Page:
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The Scottish tonsillectomy audit. The Audit Sub-Committee of the Scottish Otolaryngological Society.

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  • 1Department of Otolaryngology, Ninewells Hospital and Medical School, Dundee, UK.

Abstract

Regional specialist societies offer a valuable mechanism for the conduct of medical audit. The experience of the audit sub-committee of The Scottish Otolaryngological Society in conducting an audit on laryngeal cancer encouraged us to undertake a larger audit of tonsillectomy practice in Scotland. Although the number of tonsillectomies performed has declined over the last 10 years, they still account for about 20 per cent of all operations performed by otolaryngologists and as such are a major consumer of resources (Personal communication-Directorate of Information Services, Information and Statistics Division. NHS in Scotland, Management Executive, Edinburgh). The Scottish tonsillectomy audit was devised to define current practice, review indications for surgery and recommend such modifications in practice as may be necessary to optimise patient care and the use of resources. Funding was obtained from the Clinical Resource and Audit Group (CRAG) of the Scottish Home and Health Department. Data on current practice was collected during the period February 1992 to January 1993. Proformas were completed by medical, administrative and secretarial staff in all participating hospitals, collected by an audit secretary and passed to the relevant data collection centre. Data was then entered into a specially designed database before being forwarded to the audit co-ordinator based in Dundee for collation. Six and 12 months following surgery, all inpatients were sent a questionnaire to obtain data on the efficacy of the operation. Data were obtained from a total of 9,773 patients. Two thousand and seventy-nine of these were seen as both outpatients and inpatients, 4,309 were outpatients only and 3,385 were inpatients only. Four thousand, one hundred and one patients returned at least one follow-up questionnaire. The topics audited included source and reason for referral, indications for surgery, grade of staff involved, type of surgery and length of stay in hospital. In agreement with previous studies (H.M.S.O., 1989), differences were found in the rates of tonsillectomy performed in different Health Boards. Although the highest referral and operation rates were found in the Highland region, referral and operation rates did not correlate in all other areas. Recurrent tonsillitis was the most frequent principal reason for the decision to operate although there were differences between Health Boards for other indications including obstructive symptoms. Most patients had symptoms for two to three years although some patients had been affected for 40 years prior to being listed for tonsillectomy. Some are ENT services were consultant-based while others involved more junior staff. The grade of staff involved did not appear to affect the decision made at the Outpatient Department (OPD) or the outcome of the operation. Ninety-eight per cent of patients who returned the questionnaire were glad that the operation had been performed. Recommendations regarding changes in tonsillectomy practice are given.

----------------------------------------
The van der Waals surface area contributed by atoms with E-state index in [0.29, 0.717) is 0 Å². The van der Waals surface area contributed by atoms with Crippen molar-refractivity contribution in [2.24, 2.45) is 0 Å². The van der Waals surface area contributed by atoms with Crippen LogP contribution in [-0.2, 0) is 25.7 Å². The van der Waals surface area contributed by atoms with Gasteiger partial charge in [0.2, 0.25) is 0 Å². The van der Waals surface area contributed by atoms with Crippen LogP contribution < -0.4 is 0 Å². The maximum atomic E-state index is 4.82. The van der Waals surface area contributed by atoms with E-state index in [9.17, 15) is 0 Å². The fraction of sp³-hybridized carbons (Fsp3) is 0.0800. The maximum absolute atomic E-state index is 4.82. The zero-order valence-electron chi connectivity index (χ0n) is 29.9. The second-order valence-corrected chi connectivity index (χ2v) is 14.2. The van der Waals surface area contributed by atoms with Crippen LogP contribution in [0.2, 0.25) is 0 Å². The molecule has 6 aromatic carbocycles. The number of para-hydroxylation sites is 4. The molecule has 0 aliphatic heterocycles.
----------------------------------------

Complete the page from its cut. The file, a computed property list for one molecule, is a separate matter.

PMID:
9021536
[PubMed - indexed for MEDLINE]
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